continue to believe that the Soviets will deploy ABMsof areas other than Moscow, but their decision mayavaUabihty of an improved system. In any case, given the lead-involved. ABM defenses will probably not become operationalthe Moscow area before the, We woulddelect construction of such additional defenses two to threethey became operational.'

in the general purpose forces indicate awith meeting contingencies short of general war and aof the possibility oflimiting, or avoiding the useweapons. In part thiseaction to the USstrategy of flexible response, but it alsooreinterest in broadening the range of Soviet militaryand airlift have been considerably expanded. We do not be-however, that the Soviets are developing the sea and air combat required for distant limited military action against opposi- They evidently see advantages in wars fought by proxy with '

Ceo. jom* F. Carroll. Director. Defense Intelligence Agency; Brut Gen.oIliBt. Jr. Aeraog Deputy Chief of Staff for InteDicence.of tbe Amy. and Me, Geo.i, tbe Assxtant Uurf of Sraff. InteUieence. CSAF. note thai tb* paragraph SMSJfaaMoaow ABUhe only ABU ryvaen enrresdy being de-ploved end don not ascribe an ABU capability fee the TaBisn system. They believe that the Information available atill lorornckrnt to estimate widt confidence the full upuhilitiee snd motion of the Tallinn tyiteai Tbey agree that Ihe available evidence doeionduston thnt the Tallinn *iteiefentlve minion against the aerodynamK threatagainst low altitude threats. However. they abo believe that the system, where iiuriaentecl by the Hen Houar type radar,apabiliTy against halliitlc latMuesuhoinbal portion of the deployreenr area, and thai the lytteei hat coeatdetable grcwdi potential. Tbe> therelare would evaluate iu cor^asoaag de-elopaaeat and depioyraewl with tho capabiliiy in moid.

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indigenous forces rather than by their ownractice which reduces both military risks and adverse political reactions. Intheir influence abroad they will continue to give economic and military aidarge-scale, and to use political and diplomatic means.

5oviets now describe Chinaower with nhostile" to the USSR. They have increased theirin areas close to the Chinese and Mongolian borders, andto strengthen the defenses of Mongolia. At present theyto regard the Chinese as posing moreorder securitya major military threat, but they almost certainly see theof China as increasing over the longer term. So long asconflict persists, Soviet military planners will have toof the possibility of large-scale war with China andstrategic nuclear capabilities.

internal situation appears generally favorable totrong military- effort The present leaders seemthan was Khrushchev to the opinions of tbe militaryEstimated, rnilitary and space expendituresncrease ofercentarked change from thelevel of spending. The adverse effectseconomy of large military and space programs will exert someinfluence on military spending We believe that militarywiTJ continue to rise, butate generally consonantgrowth of the Soviet economy.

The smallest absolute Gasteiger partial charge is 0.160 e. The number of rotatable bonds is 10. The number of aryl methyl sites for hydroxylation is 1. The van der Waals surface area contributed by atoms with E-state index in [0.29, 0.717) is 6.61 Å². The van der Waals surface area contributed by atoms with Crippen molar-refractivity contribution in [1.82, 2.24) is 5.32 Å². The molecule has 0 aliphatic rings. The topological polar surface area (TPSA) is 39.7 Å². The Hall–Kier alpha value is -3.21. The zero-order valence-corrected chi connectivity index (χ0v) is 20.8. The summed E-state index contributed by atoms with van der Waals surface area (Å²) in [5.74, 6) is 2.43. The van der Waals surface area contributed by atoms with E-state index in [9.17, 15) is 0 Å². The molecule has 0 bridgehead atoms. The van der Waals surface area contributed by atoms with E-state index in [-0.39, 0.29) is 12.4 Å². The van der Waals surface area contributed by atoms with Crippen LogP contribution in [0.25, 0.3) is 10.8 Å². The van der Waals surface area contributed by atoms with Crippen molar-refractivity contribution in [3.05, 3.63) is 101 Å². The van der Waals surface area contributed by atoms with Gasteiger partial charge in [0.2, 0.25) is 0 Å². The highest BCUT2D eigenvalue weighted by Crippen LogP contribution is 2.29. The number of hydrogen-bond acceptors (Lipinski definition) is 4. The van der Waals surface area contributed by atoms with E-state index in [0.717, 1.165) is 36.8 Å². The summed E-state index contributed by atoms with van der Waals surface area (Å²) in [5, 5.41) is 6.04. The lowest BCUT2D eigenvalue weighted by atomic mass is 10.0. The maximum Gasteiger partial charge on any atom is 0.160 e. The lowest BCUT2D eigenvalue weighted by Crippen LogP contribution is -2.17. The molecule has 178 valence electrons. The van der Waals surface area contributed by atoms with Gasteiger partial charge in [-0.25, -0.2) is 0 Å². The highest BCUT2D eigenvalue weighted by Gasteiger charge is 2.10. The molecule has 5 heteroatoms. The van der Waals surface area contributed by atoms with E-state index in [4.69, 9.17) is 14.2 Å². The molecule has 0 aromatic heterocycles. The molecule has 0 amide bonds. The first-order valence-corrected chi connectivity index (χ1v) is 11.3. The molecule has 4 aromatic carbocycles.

strong effort inill be continued despiteallocation problems. The Soviets probably regard suchas imperative in order to prevent the US from gaining aadvantage and also to gain, if possible, some advantageBut in deciding to deploy any new weapon systemhave to weigh the prospective gain against the economicthe capabilities of the US to counter it.

J. Soviet foreign policy will continue to be based primarily upon political and economic factors, but the military capabilities that the Soviets are developing and the rnilitary relationships that are evolving will affect their attitudes and approaches to policy. They will probably seek to gain some political or propaganda advantage from theirrnilitary position, and mayarder line with the US in various

crises than they have in the past. We do not believe, however, that their improved military capabilities will lead them to such aggressive courses of action as would, in their view, provoke direct militarywith the US. The Soviet leaders recognize that the USSR as well as the US is deterred from initiating general war, and willto avoid serious risk ofar.*1

For tbe longer term. Major Ceo. Jack E. Thomas, the AJiatnnt CW of Staff. Intelligence. USAF. believes his footnote tot perrUicnt.

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discussion

I. THE BACKGROUND OF SOVIET MILITARY POLICY

The overruling concern of the Soviet Union, as of other countries, is national security. Beyond this, the USSR seeks greater recognitiona preeminent world power with corresponding prerogatives and seeks to upaod its influence and icadesihip on the world scene. As taught by Communist doctrine. Soviet leaden calculate the "reUbon of forces' in any particular situation with regard to raalHtal economic, and psychological as well as military factors They value military strength asdeterrent to any attack on Ihe Soviet Union or its allies,initcit.ition of tlte success and growing power of the Soviet system, andupport for Soviet foreign policy. To serve theseoviet forces must of course be made capable of fighting effectively if war should occur. The means to be devoted to military preparedness, however, must be calculated in the context of all iho demands upon Soviet resources, in short. Soviet military policy does not existhing apart, but is only an as poet of the totality of Soviet policy.